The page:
Skipping Prep Work
You've chosen your colors and have the paint ready to go. You're all ready to paint right? Wrong!. Prepping the area to be painted is one of the MOST important steps to completing a successful paint job. Any surface defects need to be sanded down. Any areas that are dirty or stained and are not cleaned properly can cause poor adherence and crack and blister the top coat of paint. Making sure the walls or area to be painted is completely free of dust, dirt and contaminates will ultimately make or break the final appearance of paint.
Not Buying Enough Paint
Nothing is worse than getting near the end of a job and realizing there isn't enough paint left to finish that last wall. Not only does it mean more effort to run to the store to buy another gallon, but a lot of the time the color of the new paint will be slightly off from the original paint. Making sure you buy enough paint from the get go will save time in the long run, and if you need to touch up any areas later you have the paint ready to go.
Over-Brushing the Paint
For the smoothest finish it is imperative that you don't over-brush the area being painted (especially trim). Over-brushing can leave drag marks and you'll ultimately have a ridge-like surface. Nobody wants that. Here's how to avoid over-brushing. Load the brush (dip the brush in 1/2 - 2/3 of the way up the bristles, then quickly cover the area with paint. Now take a stroke or two to level it out and stop. Brushing once the paint has begun to set up and dry can tear the initial film causing bumpy areas that will need sanding to fix.
Forgetting to Put the Lid On
Here's the issue. Paint is made to dry when exposed to air. This starts happening the second you remove the lid. I know, you're all thinking this is a no brainer. However, when painting it is usually the last thing most people think of. Either you are too busy trying to get the job done or you think you'll be using more paint shortly so why spend the time putting the lid back on. The fact is even in a short period of time dried paint can accumulate in the can or on the lid. Now, you put the lid back on once you're done painting and you've got the perfect conditions for that dried paint to make its way into the good paint. Next time you use it you may notice chunks or skins sticking to your roller or brush causing uneven coverage or drag lines.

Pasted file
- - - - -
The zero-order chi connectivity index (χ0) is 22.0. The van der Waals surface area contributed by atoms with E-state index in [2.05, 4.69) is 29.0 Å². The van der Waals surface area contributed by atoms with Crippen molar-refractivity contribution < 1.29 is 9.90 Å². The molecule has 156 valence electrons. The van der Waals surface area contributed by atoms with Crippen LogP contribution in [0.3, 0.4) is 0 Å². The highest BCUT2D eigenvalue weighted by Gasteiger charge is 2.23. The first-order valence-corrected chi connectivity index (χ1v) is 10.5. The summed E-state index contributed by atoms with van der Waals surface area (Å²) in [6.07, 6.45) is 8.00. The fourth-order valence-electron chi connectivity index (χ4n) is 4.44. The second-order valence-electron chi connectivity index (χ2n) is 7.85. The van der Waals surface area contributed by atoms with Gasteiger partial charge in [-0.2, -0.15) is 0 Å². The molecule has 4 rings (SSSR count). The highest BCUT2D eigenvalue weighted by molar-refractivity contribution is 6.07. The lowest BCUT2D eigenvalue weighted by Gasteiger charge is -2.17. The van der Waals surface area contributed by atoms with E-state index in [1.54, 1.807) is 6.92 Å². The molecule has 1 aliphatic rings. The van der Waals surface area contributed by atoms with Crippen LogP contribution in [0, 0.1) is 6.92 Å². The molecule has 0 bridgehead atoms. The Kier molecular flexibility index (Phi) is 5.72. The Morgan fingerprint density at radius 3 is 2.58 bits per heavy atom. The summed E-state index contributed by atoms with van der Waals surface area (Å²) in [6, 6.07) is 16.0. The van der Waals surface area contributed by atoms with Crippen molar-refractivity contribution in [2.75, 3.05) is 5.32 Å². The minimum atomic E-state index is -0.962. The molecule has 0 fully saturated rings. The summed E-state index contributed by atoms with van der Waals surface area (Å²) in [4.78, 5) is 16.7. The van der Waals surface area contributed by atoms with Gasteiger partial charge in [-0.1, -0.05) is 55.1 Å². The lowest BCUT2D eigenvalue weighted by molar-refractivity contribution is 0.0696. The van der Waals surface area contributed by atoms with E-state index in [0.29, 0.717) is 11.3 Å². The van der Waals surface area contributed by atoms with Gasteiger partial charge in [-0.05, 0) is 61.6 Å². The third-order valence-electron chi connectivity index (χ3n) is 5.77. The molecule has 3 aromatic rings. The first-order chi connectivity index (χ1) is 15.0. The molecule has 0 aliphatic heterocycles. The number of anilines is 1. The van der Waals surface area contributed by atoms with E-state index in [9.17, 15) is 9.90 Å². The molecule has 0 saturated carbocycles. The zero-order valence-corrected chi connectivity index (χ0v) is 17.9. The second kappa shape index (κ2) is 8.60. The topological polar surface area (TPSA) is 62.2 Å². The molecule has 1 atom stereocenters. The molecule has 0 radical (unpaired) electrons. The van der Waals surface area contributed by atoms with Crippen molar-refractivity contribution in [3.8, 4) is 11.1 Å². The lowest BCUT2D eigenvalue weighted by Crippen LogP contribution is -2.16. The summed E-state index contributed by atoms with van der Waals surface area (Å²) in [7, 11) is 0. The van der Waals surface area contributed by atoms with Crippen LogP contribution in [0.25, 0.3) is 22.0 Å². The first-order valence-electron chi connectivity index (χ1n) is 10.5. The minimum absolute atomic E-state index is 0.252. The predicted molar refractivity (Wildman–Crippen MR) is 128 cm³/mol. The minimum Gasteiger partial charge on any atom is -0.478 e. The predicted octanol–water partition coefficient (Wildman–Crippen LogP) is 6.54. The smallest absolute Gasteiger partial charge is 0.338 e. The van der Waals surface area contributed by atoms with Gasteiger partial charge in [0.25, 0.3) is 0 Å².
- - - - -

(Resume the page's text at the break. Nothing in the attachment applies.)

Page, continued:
Not Sanding Before Painting A High Gloss Surface
Higher gloss paints are great for heavy traffic areas but you can't just paint over a glossy surfaces and here's the reason why. High gloss paint is glossy because at a microscopic level the surface is extremely smooth. This smooth surface is what gives high gloss paints its ability to be easily cleaned as there aren't surface defects that dirt can adhere to. But, that is also what makes it hard to repaint a glossy surface. A fresh coat of paint needs something to stick to and by lightly sanding a glossy surface you give it enough texture for the new paint to adhere.
Applying A Second Coat Too Quickly
Now I get it, you want to complete your painting job as quickly as possible but that doesn't mean you can just cut corners without repercussions. Not allowing the first coat of paint to dry completely can, and in most cases will cause the first coat to peel and tear. Giving the first coat proper time to dry is a must and if you can't find the recommended dry times on the paint label a good rule of thumb is 24 hours between coats.
Painting A Dimly Lit Area
Always make sure to have adequate lighting in any area you are painting. When painting in a dimly lit room for example, it can be hard to determine whether you are achieving proper coverage or not. As far as you can tell the room looks great, but open a window or door and all of a sudden the areas you missed become glaringly obvious. This is easily avoided by keeping window blinds open or setting up a lamp so you can see exactly what you are doing.
Rolling In One Direction
Ok, this one happens a lot. You've rolled out the wall and its looking good. Then you get a closer look and notice that there are some nooks and crannies that haven't been properly coated. To ensure a uniform finish it is necessary to work the brush or roller back and forth in what we call an 'N' pattern and it's exactly as it sounds. This helps the paint get worked into the spots a standard 'up and down' motion just wont get to. Also keep in mind that you need to make sure to work in sections and always keep a 'wet-edge', meaning don't allow the outside of the painted edge to dry otherwise you'll end up with lap marks that will be visible once the paint dries complete.
Painting New Drywall?
There's A Primer For That
New drywall is extremely porous and will assuredly soak up an excess of paint before it is properly sealed to allow for the top coat of paint. Drywall sealers are less expensive than painting the wall with the paint you've already selected for the top coat. Not to mention drywall sealers are formulated to penetrate into the drywall and prevent 'flashing', a term in which areas of the wall are shinier or duller than the rest due to the paint soaking into the wall instead of being held out on the surface. Why not save money while achieving the best performance? It just makes sense.